If you were given the chance to live forever, would you take it?
In the year 2140, immortality has become the norm. All it takes is a little pill called Longevity. But it comes with a terrible price.
You must sign the Declaration... a promise that keeps you from ever having legal children.
Anna is a Surplus. According to the Declaration, she is a criminal- for being born.
Her parents tried to keep her hidden, but she was discovered and taken away to cold Grange Hall.
Its cruel headmistress brainwashes her into believing that she owes society for her very existence... and that she's fit only for a short life of slave labor.
Anna has one secret- a diary, into which she writes down all her hopes and dreams.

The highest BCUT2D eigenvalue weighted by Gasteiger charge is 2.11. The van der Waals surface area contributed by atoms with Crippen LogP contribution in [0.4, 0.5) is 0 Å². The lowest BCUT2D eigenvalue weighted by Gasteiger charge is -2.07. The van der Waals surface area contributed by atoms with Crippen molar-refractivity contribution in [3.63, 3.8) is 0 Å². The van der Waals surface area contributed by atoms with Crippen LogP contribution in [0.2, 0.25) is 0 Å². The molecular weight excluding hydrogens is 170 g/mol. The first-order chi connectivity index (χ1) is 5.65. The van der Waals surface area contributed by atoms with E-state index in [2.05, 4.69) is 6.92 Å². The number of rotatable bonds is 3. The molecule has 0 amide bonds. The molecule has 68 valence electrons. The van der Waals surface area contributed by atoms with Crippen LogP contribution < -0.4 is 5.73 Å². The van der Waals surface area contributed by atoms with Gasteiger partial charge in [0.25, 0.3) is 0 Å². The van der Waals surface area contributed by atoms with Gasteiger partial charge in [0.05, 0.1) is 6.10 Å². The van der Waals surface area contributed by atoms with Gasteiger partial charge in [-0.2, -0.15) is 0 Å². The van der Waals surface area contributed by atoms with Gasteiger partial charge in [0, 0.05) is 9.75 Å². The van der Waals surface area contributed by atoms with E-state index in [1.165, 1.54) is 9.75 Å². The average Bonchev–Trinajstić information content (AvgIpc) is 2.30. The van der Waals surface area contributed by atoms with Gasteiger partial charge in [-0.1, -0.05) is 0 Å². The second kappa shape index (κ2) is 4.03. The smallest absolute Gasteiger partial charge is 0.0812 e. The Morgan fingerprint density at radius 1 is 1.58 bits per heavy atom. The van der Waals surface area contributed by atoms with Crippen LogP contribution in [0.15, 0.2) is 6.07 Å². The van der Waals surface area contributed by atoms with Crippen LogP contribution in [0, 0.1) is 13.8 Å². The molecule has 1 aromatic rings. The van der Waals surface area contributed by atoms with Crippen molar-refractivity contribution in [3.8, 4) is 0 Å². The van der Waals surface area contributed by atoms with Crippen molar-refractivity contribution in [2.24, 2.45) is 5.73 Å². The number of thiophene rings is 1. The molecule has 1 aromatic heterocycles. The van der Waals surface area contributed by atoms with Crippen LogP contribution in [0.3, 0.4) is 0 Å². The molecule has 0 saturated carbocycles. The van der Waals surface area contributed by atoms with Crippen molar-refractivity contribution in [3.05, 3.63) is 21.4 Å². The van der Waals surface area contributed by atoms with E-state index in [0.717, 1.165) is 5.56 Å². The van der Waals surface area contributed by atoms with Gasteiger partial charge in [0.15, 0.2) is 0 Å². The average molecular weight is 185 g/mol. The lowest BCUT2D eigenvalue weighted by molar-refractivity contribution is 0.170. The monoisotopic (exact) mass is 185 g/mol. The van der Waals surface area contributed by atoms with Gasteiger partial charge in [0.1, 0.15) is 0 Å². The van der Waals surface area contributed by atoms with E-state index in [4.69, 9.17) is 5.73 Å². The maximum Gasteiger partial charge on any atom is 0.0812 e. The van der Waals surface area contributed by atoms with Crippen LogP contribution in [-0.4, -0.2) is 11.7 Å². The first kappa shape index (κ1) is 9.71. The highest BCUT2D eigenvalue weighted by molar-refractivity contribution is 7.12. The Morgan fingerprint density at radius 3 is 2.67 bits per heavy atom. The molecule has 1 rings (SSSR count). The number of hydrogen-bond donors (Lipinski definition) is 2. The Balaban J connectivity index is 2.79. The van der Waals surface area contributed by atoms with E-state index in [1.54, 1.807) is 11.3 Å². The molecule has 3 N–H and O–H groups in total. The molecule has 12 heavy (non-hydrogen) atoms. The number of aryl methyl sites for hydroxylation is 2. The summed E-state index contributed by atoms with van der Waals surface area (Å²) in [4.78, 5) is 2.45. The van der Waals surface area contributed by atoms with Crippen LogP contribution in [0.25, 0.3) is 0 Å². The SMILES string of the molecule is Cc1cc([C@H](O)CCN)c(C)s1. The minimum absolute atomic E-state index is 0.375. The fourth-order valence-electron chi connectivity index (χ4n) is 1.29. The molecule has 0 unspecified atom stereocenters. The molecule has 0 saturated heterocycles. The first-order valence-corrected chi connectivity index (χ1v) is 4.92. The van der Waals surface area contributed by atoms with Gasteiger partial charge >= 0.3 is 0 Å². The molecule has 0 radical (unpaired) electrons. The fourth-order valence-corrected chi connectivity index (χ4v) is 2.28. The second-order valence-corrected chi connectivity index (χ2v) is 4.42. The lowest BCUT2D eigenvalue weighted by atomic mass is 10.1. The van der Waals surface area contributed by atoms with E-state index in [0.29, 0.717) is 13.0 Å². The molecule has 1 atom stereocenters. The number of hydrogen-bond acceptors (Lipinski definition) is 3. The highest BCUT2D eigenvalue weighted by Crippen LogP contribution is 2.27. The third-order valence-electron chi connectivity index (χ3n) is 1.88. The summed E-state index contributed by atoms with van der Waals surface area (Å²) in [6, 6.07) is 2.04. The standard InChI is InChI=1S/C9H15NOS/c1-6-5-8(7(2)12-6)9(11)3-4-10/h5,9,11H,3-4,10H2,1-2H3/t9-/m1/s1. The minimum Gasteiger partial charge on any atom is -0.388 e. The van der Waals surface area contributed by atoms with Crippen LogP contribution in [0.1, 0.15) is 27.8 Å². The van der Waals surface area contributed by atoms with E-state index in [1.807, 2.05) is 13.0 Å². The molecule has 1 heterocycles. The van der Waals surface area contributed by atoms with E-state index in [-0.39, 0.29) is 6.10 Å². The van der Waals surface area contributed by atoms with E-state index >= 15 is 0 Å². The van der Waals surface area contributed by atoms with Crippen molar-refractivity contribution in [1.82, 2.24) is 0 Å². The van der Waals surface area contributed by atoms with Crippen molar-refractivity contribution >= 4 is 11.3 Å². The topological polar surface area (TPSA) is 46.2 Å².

Then a boy named Peter arrives, disrupting the rigid order of the school.
He won't obey the headmistress, says that Longevity is wrong... and that Surpluses are not worthless. He tells Anna that she has parents who love her, and want her back, if she could only escape.
Should Anna trust this rebellious newcomer, or the headmistress who has shaped her thinking since she was two years old?
The Declaration is a chilling, exquisite tale. It's a tale full of suppressed longing for freedom. The beginning hooked me, and kept me hanging until I'd read the last word.